It is possible Theresa May wasn’t aware of or discussed the growing number of women attempting to flee the Kingdom on an annual basis or the Qassim council on female issues such as equality that contained an all male panel.

More on this report from The Independent…

Saudia2
May Bullman
The Independent

Theresa May has said she hopes to be an inspiration to oppressed women in Saudi Arabia by showing people there “what women can achieve”.

Defending a visit to the kingdom on Tuesday, the Prime Minister said she hoped to embody the fact that women can hold “significant positions”.

The country has faced international criticism over its system of male guardianship, which prevents women from carrying out some activities their counterparts in the West would take for granted.

Speaking in Jordan, Ms May said: “It’s important for me as a woman leader and as leader of the government of the United Kingdom to maintain the relationships that are important to us as a country, for our security, and our trade for the future..

But I hope also that people see me as a woman leader, will see what women can achieve and how women can be in significant positions.”

The Prime Minister added that there had “already been some changes” as a result of her raising such issues, and highlighted that during her trip she would be meeting a female minister who she would talk to about the role she and other Saudi women play in society.

I’ve talked to the Saudis on a number of occasions now and I raise issues of this sort. I think we have already seen some changes,” Ms May said.

One of the meetings I’m going to be having when I’m in Saudi will be with a female, they have a minister who is a female minister. I’ll be meeting with her and talking to her about the role that she plays, and generally we do encourage people to look at a woman’s role in society.”

The Prime Minister, whose trips to Jordan and then Saudi Arabia this week mark her first international visits since triggering Article 50, said she hoped to “herald a further intensification” in relations between the UK and those two countries.

But the visit has been deemed controversial as it falls on the second anniversary of the Saudi-led bombardment campaign in Yemen. The UK remains a key player in the conflict, with over £3 billion worth of military equipment having been licensed to the Saudi regime since the bombing began.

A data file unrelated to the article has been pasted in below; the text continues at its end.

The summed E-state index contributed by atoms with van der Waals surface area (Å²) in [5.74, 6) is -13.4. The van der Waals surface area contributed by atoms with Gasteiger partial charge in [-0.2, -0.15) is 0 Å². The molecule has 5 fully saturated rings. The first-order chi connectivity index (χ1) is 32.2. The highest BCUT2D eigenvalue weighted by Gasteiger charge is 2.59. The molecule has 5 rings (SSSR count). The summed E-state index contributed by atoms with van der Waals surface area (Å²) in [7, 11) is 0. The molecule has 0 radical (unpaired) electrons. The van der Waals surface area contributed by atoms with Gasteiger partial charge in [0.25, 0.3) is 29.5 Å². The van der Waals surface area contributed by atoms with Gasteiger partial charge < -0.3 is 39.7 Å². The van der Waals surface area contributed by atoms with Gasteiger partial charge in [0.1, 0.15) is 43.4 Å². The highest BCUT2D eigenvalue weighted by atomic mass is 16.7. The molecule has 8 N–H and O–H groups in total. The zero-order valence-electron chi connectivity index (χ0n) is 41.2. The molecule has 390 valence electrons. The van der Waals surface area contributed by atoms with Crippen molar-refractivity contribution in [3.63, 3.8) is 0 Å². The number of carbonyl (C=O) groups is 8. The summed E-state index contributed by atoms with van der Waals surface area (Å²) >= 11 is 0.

More than 10,000 people have been killed and 17 million left food-insecure and in urgent need of humanitarian assistance in Yemen since the current period of fighting began in 22 March 2015. Research by Unicef shows that the conflict has created a situation in which a child is dying of preventable causes every 10 minutes…

Continue this report at The Independent

READ MORE MIDDLE EAST NEWS AT: 21st Century Wire MIDDLE EAST Files


YEMEN: “Saudis, Emiratis and USA are Inflicting a War of Genocide Against the Houthis ~ Prof. Francis Boyle

Yemen3

“In a nutshell the Saudis, Emiratis and the USA are inflicting a war of genocide against the Houthis,” University of Illinois Professor of International Law Francis Boyle said on Thursday.

Any increase in US military support for the Saudi-led coalition conducting air strikes against Houthi rebels in Yemeni would aid a military campaign amounting to genocide against the ‎Houthis and their Zaidi allies in Yemen, analysts told Sputnik.

The US Department of Defense is considering increasing its support for Saudi Arabia and its Gulf Arab allies in their support for the government of Yemen seeking to suppress Houthi rebel forces, according to US media reports this week.

700 days
Accounting for 700 days of a US/UK/EU/UN supported Saudi Coalition war of aggression against the Yemeni people. (Photo: Legal Centre for Rights & Development)

Boyle explained that the Saudis and their allies in the Gulf Arab Emirates wanted to establish full control over the entire Arabian peninsula and also of the choke point region at the head of the Persian, or Arabian Gulf through which all oil exports, including those of Iran and Iraq were shipped by sea.

“They want to control the entire Saudi Peninsula, all its resources, and the Bab Al-Mandeb Strait through which all the oil and gas to Europe must pass,” he said.

Child arwa
Yemeni child injured in Saudi Coalition airstrike. (Photo: Arwa Rights)

Political commentator John Walsh told Sputnik the United States supported the Saudis and the current Yemeni government against the Houthi rebels, but it ignored the fact that the Saudis and their Gulf allies also backed Islamist extremists whom Washington also fights.

“They [the Saudis] are fighting the Houthis on the excuse that they are ‘agents of Iran’, part of the fairy tale narrative fed us,” he said.

US support of the Saudis and their allies in the Yemen civil war was ultimately motivated by a determination to maintain and extend Washington’s military and economic dominance in the entire region, Walsh stated.

“The United States is the last great Western Empire desperate to maintain its dominant position and striking out in every direction to do so. Its every warlike move is to be resisted. Time to end this madness before the neo-liberal-con imperialists blow us all up,” he warned.

Claims that the Houthis are “agents of Iran’ are a “fairy tale myth” are propagated by the Washington political establishment, Walsh said.

Read 21st Century Wire’s article also: UN Whitewashing Saudi Coalition War Crimes and International Human Rights Violations.

***

READ MORE YEMEN NEWS AT: 21st Century Wire Yemen Files